Bailey, Duke Street, Dublin City
In James Joyce’s masterpiece Ulysses, set in Dublin in 1904, No. 7 Eccles Street is home to Leopold and Molly Bloom. As such the location has always had particular resonance for Joyceans and, although it was demolished in 1982, the Bailey has played an important role in supporting the renown of one of world literature’s most significant addresses. This is the story of James Joyce, the door and the public house…
No. 7 Eccles St. and the Bailey
Joyce’s first encounter with No. 7 Eccles Street came when he returned to Dublin in 1909 for a visit with his son Giorgio. At the time, Joyce was living in Trieste with Nora Barnacle, the four-year-old Giorgio and their two-year-old daughter Lucia. On Wednesday 4 August 1909, Joyce and Giorgio called on his friend John Francis Byrne who lived at No. 7 Eccles Street.
Later during his visit Joyce met his friend Vincent Cosgrave who claimed to have been involved romantically with Nora at the same time as Joyce in 1904. Thrown into a jealous rage, Joyce sent a number of accusatory letters to Nora in Trieste. On Sunday 8 August 1909, Joyce called on Byrne at No. 7 Eccles Street who reassured him that Cosgrave’s claims were untrue. Joyce, now sufficiently reassured about Nora’s fidelity, had supper with Byrne and stayed overnight in the house, leaving after breakfast the next morning.
Before returning to the continent, Joyce again called on Byrne at Eccles Street and they took a long walk around the city together, during the course of which Joyce suggested that Byrne weigh himself at a weighing machine outside a pharmacy. Arriving back at No. 7 Eccles Street, Byrne discovered he had forgotten his latch key and Joyce witnessed him climbing over the front railings to enter the house through the basement kitchen door.
These actions, although of no apparent significance, were worked by Joyce into the texture of Ulysses: Bloom is bestowed with the same height and weight as Byrne (5ft 9 and ½ inches, 10 stone and 4lbs) and, like Byrne, Bloom is made to forget his latch key and must climb over the railings to enter the house at the close of the book. Indeed Joyce’s initial conception for Ulysses while in Rome in 1906 was to tell a tale of one Dubliner’s act of hospitality toward another, and in this way it seems likely that Byrne’s hospitality and his reassurances of Nora’s fidelity led Joyce to subsequently choose No. 7 Eccles Street as the home of the Blooms. Certainly for Joyce the novel is inextricably linked to the address, as he refers to it in Finnegans Wake as his “usylessly unreadable Blue Book of Eccles….”
In the mid-1960s, some of the houses on Eccles Street, including No. 7, were partly demolished to prepare the site for the construction of a new wing of the Mater Private Hospital. Although admirers of Joyce were at this time few, one of them, John Francis Ryan, recognised the significance of the address and set about preserving of it what he could. Ryan was a man of many hues: painter, writer, publisher and editor, broadcaster, supporter of the arts, and owner of The Bailey, Dublin’s central literary haunt.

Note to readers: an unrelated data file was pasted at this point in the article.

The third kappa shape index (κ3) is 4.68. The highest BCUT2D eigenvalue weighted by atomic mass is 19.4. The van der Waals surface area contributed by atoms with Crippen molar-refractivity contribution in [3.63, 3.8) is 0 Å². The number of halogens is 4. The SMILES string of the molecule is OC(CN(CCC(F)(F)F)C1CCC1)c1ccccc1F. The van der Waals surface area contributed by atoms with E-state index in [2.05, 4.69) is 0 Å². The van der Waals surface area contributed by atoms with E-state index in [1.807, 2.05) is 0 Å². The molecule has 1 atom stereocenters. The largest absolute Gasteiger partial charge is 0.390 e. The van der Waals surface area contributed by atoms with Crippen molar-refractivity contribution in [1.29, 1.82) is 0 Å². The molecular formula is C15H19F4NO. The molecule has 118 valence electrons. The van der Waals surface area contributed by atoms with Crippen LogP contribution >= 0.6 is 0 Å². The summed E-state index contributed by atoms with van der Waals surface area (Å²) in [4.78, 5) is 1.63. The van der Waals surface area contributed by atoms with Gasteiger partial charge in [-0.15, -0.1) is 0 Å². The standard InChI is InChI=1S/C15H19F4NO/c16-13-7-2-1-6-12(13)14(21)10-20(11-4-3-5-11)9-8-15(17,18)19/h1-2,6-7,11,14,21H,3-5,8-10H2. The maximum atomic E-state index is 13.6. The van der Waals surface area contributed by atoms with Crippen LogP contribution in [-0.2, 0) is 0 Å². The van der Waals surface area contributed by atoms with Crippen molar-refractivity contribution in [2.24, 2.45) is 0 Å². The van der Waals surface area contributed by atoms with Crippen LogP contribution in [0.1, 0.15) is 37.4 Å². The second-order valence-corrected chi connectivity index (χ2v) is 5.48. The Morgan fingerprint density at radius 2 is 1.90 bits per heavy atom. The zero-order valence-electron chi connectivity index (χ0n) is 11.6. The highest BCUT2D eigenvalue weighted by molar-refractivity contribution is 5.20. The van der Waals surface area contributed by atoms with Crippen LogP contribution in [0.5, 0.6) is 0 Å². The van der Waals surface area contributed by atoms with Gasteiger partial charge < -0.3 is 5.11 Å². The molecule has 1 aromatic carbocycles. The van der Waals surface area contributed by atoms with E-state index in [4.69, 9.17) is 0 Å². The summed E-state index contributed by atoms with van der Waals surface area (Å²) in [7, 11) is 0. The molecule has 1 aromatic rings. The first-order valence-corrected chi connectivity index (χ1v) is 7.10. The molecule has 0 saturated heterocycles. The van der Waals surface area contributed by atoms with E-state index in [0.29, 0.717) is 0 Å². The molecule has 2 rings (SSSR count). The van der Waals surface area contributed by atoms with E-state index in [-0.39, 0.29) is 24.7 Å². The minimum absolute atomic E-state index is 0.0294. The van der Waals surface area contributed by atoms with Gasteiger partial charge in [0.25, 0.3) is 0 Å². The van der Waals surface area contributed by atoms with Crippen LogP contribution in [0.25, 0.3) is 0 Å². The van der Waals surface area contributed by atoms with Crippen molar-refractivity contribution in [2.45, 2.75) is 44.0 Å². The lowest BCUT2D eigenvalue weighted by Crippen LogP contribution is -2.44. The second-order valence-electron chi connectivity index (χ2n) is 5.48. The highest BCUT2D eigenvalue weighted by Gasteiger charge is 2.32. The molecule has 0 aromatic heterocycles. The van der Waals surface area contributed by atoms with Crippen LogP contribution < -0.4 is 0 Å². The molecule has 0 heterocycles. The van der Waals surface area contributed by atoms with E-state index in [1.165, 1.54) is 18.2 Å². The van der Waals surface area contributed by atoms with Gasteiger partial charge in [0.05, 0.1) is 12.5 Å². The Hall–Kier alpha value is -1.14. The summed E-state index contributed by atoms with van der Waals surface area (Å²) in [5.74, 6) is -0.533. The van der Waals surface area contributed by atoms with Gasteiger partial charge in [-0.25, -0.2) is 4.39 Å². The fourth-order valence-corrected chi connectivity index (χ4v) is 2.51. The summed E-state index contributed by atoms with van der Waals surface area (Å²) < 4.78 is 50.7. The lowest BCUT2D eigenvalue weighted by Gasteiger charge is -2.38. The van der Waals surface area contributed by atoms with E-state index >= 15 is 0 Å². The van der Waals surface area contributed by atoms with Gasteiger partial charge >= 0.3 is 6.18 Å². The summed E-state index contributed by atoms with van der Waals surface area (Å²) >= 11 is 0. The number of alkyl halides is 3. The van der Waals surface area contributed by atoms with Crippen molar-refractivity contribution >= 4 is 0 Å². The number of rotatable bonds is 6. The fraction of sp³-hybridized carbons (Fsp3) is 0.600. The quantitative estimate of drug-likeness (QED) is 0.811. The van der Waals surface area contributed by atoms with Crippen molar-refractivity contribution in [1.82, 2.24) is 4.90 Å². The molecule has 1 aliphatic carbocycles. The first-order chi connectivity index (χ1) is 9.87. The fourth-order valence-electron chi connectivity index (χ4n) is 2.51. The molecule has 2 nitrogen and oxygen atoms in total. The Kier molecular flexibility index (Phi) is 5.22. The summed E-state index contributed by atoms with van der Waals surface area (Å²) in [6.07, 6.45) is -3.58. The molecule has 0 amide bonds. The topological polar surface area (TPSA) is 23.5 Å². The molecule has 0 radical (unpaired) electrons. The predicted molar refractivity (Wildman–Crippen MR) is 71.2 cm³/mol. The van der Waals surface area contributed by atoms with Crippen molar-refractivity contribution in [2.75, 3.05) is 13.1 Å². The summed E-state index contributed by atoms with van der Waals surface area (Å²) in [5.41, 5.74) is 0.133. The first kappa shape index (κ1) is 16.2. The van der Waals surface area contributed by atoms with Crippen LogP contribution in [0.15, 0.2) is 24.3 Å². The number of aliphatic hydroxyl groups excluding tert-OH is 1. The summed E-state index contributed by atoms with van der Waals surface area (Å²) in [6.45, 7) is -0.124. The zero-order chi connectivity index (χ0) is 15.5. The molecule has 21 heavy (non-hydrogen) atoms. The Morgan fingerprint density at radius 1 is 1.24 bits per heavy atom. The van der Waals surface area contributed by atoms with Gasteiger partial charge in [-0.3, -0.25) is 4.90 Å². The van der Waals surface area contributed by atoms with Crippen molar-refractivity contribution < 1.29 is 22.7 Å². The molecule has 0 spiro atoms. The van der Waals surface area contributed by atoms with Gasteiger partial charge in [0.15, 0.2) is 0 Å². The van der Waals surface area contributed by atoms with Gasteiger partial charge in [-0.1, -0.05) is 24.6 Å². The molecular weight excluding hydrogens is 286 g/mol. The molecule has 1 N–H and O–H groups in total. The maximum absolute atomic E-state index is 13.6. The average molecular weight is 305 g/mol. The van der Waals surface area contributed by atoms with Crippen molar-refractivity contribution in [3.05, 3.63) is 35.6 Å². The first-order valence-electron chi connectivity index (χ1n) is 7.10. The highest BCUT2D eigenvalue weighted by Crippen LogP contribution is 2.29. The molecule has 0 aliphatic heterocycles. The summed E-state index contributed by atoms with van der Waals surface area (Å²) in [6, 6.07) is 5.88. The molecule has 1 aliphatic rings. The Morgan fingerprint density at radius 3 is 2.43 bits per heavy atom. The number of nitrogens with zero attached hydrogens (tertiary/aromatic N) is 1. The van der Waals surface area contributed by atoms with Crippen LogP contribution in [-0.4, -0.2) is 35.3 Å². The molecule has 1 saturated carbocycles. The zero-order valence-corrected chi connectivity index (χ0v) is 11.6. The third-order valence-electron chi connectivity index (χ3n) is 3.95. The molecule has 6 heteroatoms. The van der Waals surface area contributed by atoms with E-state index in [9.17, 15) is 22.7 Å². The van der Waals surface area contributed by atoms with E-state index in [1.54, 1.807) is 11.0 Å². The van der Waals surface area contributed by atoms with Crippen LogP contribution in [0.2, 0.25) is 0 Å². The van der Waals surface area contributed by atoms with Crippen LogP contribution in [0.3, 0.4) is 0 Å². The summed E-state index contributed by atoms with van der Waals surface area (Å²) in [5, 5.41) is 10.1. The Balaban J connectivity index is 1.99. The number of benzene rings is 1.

With the support of poet Patrick Kavanagh, novelist Flann O’Brien and others, Ryan entered into negotiations to purchase the door of the house from the nuns who owned the land on which No. 7 was located. His friend Leslie Mallory, present at this meeting, later recalled that these negotiations almost collapsed when the Reverend Mother learned of the building’s association with “that pagan writer”. Fortunately Ryan was able to defuse the situation with a flash of his chequebook and the door found a new home.
The door was installed in The Bailey, where Patrick Kavanagh declared it officially “shut” on Bloomsday, 16 June 1967. Here it remained for the next thirty years until being reunited with its original stone surround at the James Joyce Centre, 35 North Great George’s Street, where it continues to attract visitors from all over the world to this day.
The Bailey pub, formerly The Maltings, had always been a hub of literary and political activity. Prior to John Ryan’s acquiring it, it had welcomed international artists such as Evelyn Waugh, John Betjeman, and Charles Chaplin, as well as being popular with local figures like Oliver St. John Gogarty, Pádraig Colum and Thomas Kettle. Charles Stuart Parnell, leader of the Irish Parliamentary Party, frequently met with his supports here, and Arthur Griffith, founder of Sinn Féin, spent his evenings in the pub after long days at the nearby National Library on Kildare Street.
Under John Ryan’s direction the pub again became fertile ground for artists and writers in the 1950s and 60s. Ryan maintained close relationships with all of the significant figures of this period, such as Patrick Kavanagh, Samuel Beckett, Brendan Behan, Brian O’Nolan and J. P. Donleavy, many of whom he also supported financially.
It was in this context that Bloomsday, a celebration of Joyce’s Ulysses, first emerged. Ryan arranged for two horse drawn carriages to take participants from the Martello Tower in Sandycove, where the novel begins, across the city, following in the footsteps of Leopold Bloom and Stephen Daedalus. Present were Kavanagh and O’Nolan, as well as the architect Michael Scott, critic Anthony Cronin and Joyce’s cousin Tom Joyce. As they progressed through their journey the cortege stopped frequently at pubs and by the time they reached the city centre, exhausted and inebriated, they abandoned the expedition for welcoming warmth of The Bailey.
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